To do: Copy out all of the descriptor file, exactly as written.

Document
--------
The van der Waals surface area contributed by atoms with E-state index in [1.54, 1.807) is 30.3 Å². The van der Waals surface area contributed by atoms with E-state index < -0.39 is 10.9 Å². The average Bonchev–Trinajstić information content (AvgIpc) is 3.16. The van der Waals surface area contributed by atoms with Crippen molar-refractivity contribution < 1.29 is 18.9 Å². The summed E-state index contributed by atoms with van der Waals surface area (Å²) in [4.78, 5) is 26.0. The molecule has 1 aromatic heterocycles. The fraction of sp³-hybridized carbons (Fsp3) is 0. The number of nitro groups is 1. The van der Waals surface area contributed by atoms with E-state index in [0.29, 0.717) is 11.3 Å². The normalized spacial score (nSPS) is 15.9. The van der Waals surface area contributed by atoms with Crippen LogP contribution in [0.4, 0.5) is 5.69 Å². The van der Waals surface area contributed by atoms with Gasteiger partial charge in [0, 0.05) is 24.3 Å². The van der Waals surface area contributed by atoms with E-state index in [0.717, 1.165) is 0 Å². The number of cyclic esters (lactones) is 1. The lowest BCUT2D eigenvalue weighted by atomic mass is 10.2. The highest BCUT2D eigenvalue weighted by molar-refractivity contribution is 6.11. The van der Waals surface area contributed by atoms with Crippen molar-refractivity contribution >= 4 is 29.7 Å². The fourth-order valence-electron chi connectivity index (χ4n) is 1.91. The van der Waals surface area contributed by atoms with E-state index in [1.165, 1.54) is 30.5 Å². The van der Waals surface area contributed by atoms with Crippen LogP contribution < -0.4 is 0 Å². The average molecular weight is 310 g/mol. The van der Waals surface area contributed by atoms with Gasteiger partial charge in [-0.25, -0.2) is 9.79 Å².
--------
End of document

The van der Waals surface area contributed by atoms with E-state index in [1.54, 1.807) is 30.3 Å². The van der Waals surface area contributed by atoms with E-state index < -0.39 is 10.9 Å². The average Bonchev–Trinajstić information content (AvgIpc) is 3.16. The van der Waals surface area contributed by atoms with Crippen molar-refractivity contribution < 1.29 is 18.9 Å². The summed E-state index contributed by atoms with van der Waals surface area (Å²) in [4.78, 5) is 26.0. The molecule has 1 aromatic heterocycles. The fraction of sp³-hybridized carbons (Fsp3) is 0. The number of nitro groups is 1. The van der Waals surface area contributed by atoms with E-state index in [0.29, 0.717) is 11.3 Å². The normalized spacial score (nSPS) is 15.9. The van der Waals surface area contributed by atoms with Crippen LogP contribution in [0.4, 0.5) is 5.69 Å². The van der Waals surface area contributed by atoms with Gasteiger partial charge in [0, 0.05) is 24.3 Å². The van der Waals surface area contributed by atoms with E-state index in [0.717, 1.165) is 0 Å². The number of cyclic esters (lactones) is 1. The lowest BCUT2D eigenvalue weighted by atomic mass is 10.2. The highest BCUT2D eigenvalue weighted by molar-refractivity contribution is 6.11. The van der Waals surface area contributed by atoms with Crippen molar-refractivity contribution >= 4 is 29.7 Å². The fourth-order valence-electron chi connectivity index (χ4n) is 1.91. The van der Waals surface area contributed by atoms with E-state index in [1.165, 1.54) is 30.5 Å². The van der Waals surface area contributed by atoms with Crippen LogP contribution < -0.4 is 0 Å². The average molecular weight is 310 g/mol. The van der Waals surface area contributed by atoms with Gasteiger partial charge in [-0.25, -0.2) is 9.79 Å².